A small one bed apartment on the ground floor of the Regency building in Notting Hill, West London, commands an easy 2 million pound price tag, while a large countryside estate tucked away in its own private acreage in Staffordshire struggles to reach the same price. This tells the tale of the £2 million plus residential property market in certain areas of the UK and why the UK Government is introducing a new stamp duty bracket for these properties at 7%. A flat with the right address in London will sell far easier than a six-bedroom country house with sweeping driveway, tennis courts, staff quarters and a separate granny flat.
Even in such a stagnant property market and long lasting recession, a total of 96 properties were sold in England and Wales for more than £2 million pounds in February 2012. Only 15 of these were outside London. Another 104 properties fetched between £1.5 and £2 million and only 37 of these were outside the capital.
While the Eurozone crisis is effecting property prices across the rest of the country and there has been a year on year drop in property prices of around 2.3%, such unpredictability and uncertainty is not affecting the top end of the property market in London.
London continues to attract rich international buyers with an endless flow of wealthy Greeks coming to rent and buy prestigious properties.
Central London seems to be seen as a 'safe zone' by both international and domestic buyers with millions to spend on an apartment, despite the UK Government's intentions to tax properties sold at more than £2 million at 7% if bought by a private person and a whopping 15% if bought through a company. This will amount to a minimum of £140,000 to £300,000 on top of the purchase price. These new tax brackets have affected property prices, more or less eliminating properties priced between £2 million and £2.5 million, with many people trying to sell in this price range, having to drop their prices to just under £2 million. A price tag of £2 million means the buyer will pay 5% tax, if the price is £2,000,001, the tax jumps to 7% - a £40,000 increase in tax payable.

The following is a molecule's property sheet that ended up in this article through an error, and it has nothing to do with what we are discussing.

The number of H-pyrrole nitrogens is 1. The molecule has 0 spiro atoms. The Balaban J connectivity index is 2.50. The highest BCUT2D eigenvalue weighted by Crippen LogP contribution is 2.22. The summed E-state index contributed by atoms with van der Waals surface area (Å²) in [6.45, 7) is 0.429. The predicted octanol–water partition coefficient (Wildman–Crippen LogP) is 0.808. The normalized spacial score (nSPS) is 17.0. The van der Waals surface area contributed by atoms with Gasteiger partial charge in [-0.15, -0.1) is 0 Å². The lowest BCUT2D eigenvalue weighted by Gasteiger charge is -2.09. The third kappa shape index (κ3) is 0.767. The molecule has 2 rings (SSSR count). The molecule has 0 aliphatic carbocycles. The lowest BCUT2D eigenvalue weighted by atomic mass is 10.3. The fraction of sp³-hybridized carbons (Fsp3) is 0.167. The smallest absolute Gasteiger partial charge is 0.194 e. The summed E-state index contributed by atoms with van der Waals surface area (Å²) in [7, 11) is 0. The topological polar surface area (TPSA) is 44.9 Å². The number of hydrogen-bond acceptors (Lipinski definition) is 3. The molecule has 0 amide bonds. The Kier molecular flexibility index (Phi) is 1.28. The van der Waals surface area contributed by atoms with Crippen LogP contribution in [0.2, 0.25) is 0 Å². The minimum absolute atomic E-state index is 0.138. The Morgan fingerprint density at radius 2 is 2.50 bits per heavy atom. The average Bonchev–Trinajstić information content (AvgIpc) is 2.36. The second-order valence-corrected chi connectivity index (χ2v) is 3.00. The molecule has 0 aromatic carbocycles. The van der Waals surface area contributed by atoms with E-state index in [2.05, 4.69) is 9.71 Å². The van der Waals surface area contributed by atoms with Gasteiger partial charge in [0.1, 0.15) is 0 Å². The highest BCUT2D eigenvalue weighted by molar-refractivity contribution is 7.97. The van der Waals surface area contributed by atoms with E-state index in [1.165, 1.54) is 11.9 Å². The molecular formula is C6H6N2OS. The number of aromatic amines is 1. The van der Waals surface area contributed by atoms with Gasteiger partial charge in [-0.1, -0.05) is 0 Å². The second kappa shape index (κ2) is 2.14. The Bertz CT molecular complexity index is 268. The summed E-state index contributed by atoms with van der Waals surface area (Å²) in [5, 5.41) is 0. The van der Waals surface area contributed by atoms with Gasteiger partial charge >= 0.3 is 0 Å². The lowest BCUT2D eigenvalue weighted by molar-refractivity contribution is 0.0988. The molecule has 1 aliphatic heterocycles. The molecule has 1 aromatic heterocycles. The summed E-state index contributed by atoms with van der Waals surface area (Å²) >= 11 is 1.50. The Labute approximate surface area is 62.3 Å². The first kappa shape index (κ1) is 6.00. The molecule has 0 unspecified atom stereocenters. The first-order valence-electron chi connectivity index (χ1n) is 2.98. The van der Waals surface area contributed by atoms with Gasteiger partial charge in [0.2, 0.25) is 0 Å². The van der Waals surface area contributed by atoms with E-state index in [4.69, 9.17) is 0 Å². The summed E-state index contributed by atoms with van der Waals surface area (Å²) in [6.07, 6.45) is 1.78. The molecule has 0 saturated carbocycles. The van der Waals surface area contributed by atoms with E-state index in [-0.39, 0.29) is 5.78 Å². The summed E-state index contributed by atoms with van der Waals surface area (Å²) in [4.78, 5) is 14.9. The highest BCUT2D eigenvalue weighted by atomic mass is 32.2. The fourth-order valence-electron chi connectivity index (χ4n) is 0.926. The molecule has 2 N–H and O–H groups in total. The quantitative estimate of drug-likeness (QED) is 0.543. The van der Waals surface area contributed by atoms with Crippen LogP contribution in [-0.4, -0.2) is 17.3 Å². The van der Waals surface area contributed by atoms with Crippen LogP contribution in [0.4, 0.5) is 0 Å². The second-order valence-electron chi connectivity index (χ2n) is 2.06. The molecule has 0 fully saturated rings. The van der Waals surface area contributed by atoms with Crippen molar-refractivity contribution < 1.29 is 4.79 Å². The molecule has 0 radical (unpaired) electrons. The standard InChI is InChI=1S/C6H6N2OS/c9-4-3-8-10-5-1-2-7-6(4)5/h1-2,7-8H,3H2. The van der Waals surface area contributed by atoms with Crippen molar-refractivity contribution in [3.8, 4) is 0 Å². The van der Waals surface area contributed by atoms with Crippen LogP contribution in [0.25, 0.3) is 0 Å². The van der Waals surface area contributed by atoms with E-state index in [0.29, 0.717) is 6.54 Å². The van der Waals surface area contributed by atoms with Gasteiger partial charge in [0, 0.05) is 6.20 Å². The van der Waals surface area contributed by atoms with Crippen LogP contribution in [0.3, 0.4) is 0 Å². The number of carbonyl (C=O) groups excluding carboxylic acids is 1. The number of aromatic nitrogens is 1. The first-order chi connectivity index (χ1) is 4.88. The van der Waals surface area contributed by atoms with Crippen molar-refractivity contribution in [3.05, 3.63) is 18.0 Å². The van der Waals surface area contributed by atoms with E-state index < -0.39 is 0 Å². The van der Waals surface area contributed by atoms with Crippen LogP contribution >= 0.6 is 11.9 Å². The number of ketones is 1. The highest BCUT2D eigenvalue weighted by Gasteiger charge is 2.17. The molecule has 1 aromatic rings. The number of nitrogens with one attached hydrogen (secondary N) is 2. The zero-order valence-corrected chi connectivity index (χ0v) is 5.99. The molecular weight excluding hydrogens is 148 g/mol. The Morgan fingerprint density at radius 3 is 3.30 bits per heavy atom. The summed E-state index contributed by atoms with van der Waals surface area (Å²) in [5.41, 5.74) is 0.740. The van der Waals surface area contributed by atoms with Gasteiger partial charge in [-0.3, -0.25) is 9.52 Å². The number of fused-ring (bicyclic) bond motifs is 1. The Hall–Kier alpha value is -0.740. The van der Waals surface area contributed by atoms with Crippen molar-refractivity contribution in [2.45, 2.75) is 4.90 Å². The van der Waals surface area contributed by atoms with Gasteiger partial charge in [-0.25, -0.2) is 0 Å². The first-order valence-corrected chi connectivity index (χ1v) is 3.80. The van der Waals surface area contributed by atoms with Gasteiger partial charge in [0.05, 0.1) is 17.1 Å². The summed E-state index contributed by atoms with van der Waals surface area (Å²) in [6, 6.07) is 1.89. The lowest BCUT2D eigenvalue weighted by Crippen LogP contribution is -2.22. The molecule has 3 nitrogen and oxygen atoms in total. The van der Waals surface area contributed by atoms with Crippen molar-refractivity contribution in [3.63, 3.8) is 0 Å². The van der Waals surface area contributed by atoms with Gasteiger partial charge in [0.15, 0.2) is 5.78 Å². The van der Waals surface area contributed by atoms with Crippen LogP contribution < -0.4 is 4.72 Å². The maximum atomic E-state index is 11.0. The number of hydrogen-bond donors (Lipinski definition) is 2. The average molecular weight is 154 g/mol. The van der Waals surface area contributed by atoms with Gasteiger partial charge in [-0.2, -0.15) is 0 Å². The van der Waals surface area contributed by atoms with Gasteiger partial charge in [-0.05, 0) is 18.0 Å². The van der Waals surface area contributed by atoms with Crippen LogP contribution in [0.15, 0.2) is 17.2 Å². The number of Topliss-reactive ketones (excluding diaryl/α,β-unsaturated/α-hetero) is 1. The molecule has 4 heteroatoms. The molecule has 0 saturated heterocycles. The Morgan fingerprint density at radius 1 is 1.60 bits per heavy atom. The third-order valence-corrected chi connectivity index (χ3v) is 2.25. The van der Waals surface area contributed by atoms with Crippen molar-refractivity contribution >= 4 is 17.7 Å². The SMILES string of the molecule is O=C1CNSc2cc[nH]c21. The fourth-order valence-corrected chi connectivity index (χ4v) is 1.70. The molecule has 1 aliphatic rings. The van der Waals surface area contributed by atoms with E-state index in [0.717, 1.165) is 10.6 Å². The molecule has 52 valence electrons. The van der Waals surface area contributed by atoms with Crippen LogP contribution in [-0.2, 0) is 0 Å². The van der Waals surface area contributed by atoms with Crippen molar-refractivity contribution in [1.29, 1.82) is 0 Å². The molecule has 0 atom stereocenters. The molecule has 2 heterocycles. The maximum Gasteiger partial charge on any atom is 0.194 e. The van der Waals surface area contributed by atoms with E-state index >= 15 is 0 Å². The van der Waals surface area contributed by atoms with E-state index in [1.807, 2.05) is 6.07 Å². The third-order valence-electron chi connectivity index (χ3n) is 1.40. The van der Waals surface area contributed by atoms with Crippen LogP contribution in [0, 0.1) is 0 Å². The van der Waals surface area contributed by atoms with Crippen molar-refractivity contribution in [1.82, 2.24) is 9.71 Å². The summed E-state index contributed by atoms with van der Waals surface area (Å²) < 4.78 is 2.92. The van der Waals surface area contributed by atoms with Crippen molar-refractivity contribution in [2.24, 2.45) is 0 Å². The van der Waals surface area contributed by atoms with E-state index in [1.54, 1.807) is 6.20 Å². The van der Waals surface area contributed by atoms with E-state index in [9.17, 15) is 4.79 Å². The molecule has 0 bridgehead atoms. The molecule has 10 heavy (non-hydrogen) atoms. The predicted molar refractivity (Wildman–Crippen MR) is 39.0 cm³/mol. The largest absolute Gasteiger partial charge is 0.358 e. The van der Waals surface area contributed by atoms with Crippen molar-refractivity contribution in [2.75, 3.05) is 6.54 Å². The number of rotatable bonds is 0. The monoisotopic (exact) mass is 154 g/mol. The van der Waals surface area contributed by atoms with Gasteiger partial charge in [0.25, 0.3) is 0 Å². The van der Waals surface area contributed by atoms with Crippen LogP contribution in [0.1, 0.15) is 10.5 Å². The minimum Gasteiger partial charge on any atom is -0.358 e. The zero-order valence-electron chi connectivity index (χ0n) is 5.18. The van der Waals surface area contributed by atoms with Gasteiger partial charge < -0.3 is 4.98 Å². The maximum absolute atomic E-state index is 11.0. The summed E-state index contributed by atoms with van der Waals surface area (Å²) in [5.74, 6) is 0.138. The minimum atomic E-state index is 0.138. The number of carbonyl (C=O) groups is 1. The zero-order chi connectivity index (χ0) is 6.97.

It is location rather than size and facilities that sets the price tag for central London properties. In April 2012 one property in the capital sold for a staggering £55 million.
Prices for prestigious properties in areas such as Kensington and Chelsea have risen by 11.6% in the twelve months ending in April 2012, with the average property there being valued at just over £1 million.
The latest fashion accessory and status symbol for the mega-wealthy is no longer an imposing country mansion, but a small cramped basement apartment with a Notting Hill address. It is location that now matters, not size and facilities.